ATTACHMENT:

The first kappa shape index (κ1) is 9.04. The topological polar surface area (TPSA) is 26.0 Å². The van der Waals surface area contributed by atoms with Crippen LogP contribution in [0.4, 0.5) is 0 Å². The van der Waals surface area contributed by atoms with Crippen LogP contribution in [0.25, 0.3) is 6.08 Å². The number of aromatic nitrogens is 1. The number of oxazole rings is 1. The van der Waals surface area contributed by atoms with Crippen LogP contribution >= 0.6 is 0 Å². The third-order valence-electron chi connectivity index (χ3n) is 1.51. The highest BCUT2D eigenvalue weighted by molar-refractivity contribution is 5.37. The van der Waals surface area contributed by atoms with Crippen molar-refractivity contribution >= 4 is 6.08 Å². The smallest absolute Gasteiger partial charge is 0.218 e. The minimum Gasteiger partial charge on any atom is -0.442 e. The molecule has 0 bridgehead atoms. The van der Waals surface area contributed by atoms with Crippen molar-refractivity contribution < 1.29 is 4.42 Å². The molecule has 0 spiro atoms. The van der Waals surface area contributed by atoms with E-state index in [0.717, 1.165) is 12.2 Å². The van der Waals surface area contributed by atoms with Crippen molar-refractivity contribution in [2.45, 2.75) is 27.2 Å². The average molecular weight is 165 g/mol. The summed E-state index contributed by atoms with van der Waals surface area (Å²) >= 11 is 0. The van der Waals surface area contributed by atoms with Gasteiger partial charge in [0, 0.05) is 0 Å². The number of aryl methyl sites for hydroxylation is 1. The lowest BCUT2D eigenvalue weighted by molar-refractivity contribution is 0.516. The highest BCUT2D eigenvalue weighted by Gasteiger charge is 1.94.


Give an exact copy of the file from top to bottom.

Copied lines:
The first kappa shape index (κ1) is 9.04. The topological polar surface area (TPSA) is 26.0 Å². The van der Waals surface area contributed by atoms with Crippen LogP contribution in [0.4, 0.5) is 0 Å². The van der Waals surface area contributed by atoms with Crippen LogP contribution in [0.25, 0.3) is 6.08 Å². The number of aromatic nitrogens is 1. The number of oxazole rings is 1. The van der Waals surface area contributed by atoms with Crippen LogP contribution >= 0.6 is 0 Å². The third-order valence-electron chi connectivity index (χ3n) is 1.51. The highest BCUT2D eigenvalue weighted by molar-refractivity contribution is 5.37. The van der Waals surface area contributed by atoms with Crippen molar-refractivity contribution >= 4 is 6.08 Å². The smallest absolute Gasteiger partial charge is 0.218 e. The minimum Gasteiger partial charge on any atom is -0.442 e. The molecule has 0 bridgehead atoms. The van der Waals surface area contributed by atoms with Crippen molar-refractivity contribution < 1.29 is 4.42 Å². The molecule has 0 spiro atoms. The van der Waals surface area contributed by atoms with E-state index in [0.717, 1.165) is 12.2 Å². The van der Waals surface area contributed by atoms with Crippen molar-refractivity contribution in [2.45, 2.75) is 27.2 Å². The average molecular weight is 165 g/mol. The summed E-state index contributed by atoms with van der Waals surface area (Å²) >= 11 is 0. The van der Waals surface area contributed by atoms with Gasteiger partial charge in [0, 0.05) is 0 Å². The number of aryl methyl sites for hydroxylation is 1. The lowest BCUT2D eigenvalue weighted by molar-refractivity contribution is 0.516. The highest BCUT2D eigenvalue weighted by Gasteiger charge is 1.94.